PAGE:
New York Republicans in the U.S. House executed an unusual tactic on Tuesday, temporarily halting proceedings on the House floor to draw attention to their demand for enhanced federal deductions for state and local taxes, commonly known as SALT.
In a surprising move reminiscent of strategies often employed by ultra-conservative members, the group, including Reps. Nick LaLota, Anthony D’Esposito, Andrew Garbarino, and Mike Lawler, initially voted “no” on a procedural vote, citing the need for urgent action on SALT.
“To block a rule is difficult for somebody like me,” expressed LaLota ahead of the vote, emphasizing the importance of addressing the concerns of taxpayers in the state.
Currently navigating a bipartisan tax package aimed at expanding the child tax credit and reinstating certain tax breaks for businesses, Congress faced a roadblock as several New York Republicans, representing swing districts, threatened to withhold their votes unless SALT received due attention.
After successfully stalling the procedural vote, these lawmakers engaged in closed-door discussions with Speaker Mike Johnson to deliberate on the SALT issue. The $10,000 cap on SALT deductions, implemented during the 2017 tax overhaul under former President Donald Trump, disproportionately affects taxpayers in high-tax states like New York.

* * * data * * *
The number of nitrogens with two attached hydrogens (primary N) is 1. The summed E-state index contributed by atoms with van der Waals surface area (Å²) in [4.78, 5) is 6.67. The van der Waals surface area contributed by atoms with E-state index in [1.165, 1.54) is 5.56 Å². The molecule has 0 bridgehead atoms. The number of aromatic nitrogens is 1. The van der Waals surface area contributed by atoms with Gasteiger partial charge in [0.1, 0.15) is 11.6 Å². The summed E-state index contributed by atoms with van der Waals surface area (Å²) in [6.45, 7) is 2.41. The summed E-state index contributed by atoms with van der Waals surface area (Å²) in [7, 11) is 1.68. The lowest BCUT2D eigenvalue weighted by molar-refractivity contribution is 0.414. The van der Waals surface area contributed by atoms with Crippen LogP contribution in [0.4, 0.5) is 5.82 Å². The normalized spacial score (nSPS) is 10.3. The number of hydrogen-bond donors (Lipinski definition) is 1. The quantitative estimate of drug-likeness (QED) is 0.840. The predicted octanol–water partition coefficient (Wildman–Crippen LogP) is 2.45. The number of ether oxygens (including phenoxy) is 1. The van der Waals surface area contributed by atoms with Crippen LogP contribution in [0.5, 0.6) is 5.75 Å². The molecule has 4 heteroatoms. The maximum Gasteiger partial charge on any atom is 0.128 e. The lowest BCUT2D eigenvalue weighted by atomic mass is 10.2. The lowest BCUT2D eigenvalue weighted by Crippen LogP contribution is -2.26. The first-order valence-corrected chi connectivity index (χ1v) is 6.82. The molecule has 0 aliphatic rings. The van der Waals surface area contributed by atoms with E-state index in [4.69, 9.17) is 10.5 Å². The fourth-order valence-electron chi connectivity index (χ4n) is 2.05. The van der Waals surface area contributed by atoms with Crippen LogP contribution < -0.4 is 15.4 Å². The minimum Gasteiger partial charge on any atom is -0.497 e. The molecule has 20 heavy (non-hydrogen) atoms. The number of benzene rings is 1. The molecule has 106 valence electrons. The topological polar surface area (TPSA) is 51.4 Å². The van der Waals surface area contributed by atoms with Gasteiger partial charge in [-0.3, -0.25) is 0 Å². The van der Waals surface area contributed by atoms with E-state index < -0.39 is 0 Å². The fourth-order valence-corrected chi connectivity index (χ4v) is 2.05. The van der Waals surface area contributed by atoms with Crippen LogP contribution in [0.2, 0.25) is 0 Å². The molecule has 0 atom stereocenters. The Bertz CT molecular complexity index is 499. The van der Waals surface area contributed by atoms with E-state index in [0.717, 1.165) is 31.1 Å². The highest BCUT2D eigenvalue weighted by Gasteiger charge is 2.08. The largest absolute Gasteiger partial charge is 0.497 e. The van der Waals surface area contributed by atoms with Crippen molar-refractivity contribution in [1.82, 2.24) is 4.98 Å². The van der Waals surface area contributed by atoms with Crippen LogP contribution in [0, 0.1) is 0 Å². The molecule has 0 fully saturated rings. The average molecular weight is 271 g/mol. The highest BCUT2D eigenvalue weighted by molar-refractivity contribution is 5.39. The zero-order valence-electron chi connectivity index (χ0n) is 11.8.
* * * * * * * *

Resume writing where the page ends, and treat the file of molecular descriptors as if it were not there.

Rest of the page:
“I don’t think that there’s a chance that the cap is going to be fully lifted. But if we can get some relief to taxpayers back home and provide them relief until this expires in a couple of years, that’s what we’re hoping for,” stated D’Esposito in an earlier interview.
“The bottom line here is there needs to be a fix for SALT in the bill. It would be the height of stupidity not to include it,” emphasized Lawler.
The SALT cap has become a focal point in the special election to replace ousted Rep. George Santos in Queens and Nassau County, with both candidates advocating for relief. Democrat Tom Suozi, known for championing “no SALT, no deal” during his previous congressional term, reaffirmed his commitment, stating, “The SALT cap at $10,000 was a body blow to the people of my former congressional district and to this congressional district.”